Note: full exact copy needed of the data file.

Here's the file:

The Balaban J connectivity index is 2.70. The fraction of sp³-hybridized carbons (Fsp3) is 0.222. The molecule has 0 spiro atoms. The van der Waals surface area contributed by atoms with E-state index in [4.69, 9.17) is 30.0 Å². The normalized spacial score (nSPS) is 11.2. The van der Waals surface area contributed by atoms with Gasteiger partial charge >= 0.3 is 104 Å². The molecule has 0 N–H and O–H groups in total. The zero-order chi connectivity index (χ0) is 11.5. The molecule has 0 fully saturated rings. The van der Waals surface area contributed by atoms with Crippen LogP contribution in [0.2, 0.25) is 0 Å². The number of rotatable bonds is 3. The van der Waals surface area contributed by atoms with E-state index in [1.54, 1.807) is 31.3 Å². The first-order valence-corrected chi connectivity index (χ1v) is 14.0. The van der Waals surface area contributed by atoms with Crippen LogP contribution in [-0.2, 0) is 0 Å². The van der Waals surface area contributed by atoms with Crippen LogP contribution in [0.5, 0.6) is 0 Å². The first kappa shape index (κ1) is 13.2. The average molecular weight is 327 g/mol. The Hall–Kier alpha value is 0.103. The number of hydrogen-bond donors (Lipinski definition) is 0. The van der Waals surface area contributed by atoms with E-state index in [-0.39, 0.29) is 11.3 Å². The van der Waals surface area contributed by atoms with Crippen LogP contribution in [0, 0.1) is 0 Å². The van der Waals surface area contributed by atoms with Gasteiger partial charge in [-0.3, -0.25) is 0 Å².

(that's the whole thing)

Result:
The Balaban J connectivity index is 2.70. The fraction of sp³-hybridized carbons (Fsp3) is 0.222. The molecule has 0 spiro atoms. The van der Waals surface area contributed by atoms with E-state index in [4.69, 9.17) is 30.0 Å². The normalized spacial score (nSPS) is 11.2. The van der Waals surface area contributed by atoms with Gasteiger partial charge >= 0.3 is 104 Å². The molecule has 0 N–H and O–H groups in total. The zero-order chi connectivity index (χ0) is 11.5. The molecule has 0 fully saturated rings. The van der Waals surface area contributed by atoms with Crippen LogP contribution in [0.2, 0.25) is 0 Å². The number of rotatable bonds is 3. The van der Waals surface area contributed by atoms with E-state index in [1.54, 1.807) is 31.3 Å². The first-order valence-corrected chi connectivity index (χ1v) is 14.0. The van der Waals surface area contributed by atoms with Crippen LogP contribution in [-0.2, 0) is 0 Å². The van der Waals surface area contributed by atoms with Crippen LogP contribution in [0.5, 0.6) is 0 Å². The first kappa shape index (κ1) is 13.2. The average molecular weight is 327 g/mol. The Hall–Kier alpha value is 0.103. The number of hydrogen-bond donors (Lipinski definition) is 0. The van der Waals surface area contributed by atoms with E-state index in [-0.39, 0.29) is 11.3 Å². The van der Waals surface area contributed by atoms with Crippen LogP contribution in [0, 0.1) is 0 Å². The van der Waals surface area contributed by atoms with Gasteiger partial charge in [-0.3, -0.25) is 0 Å².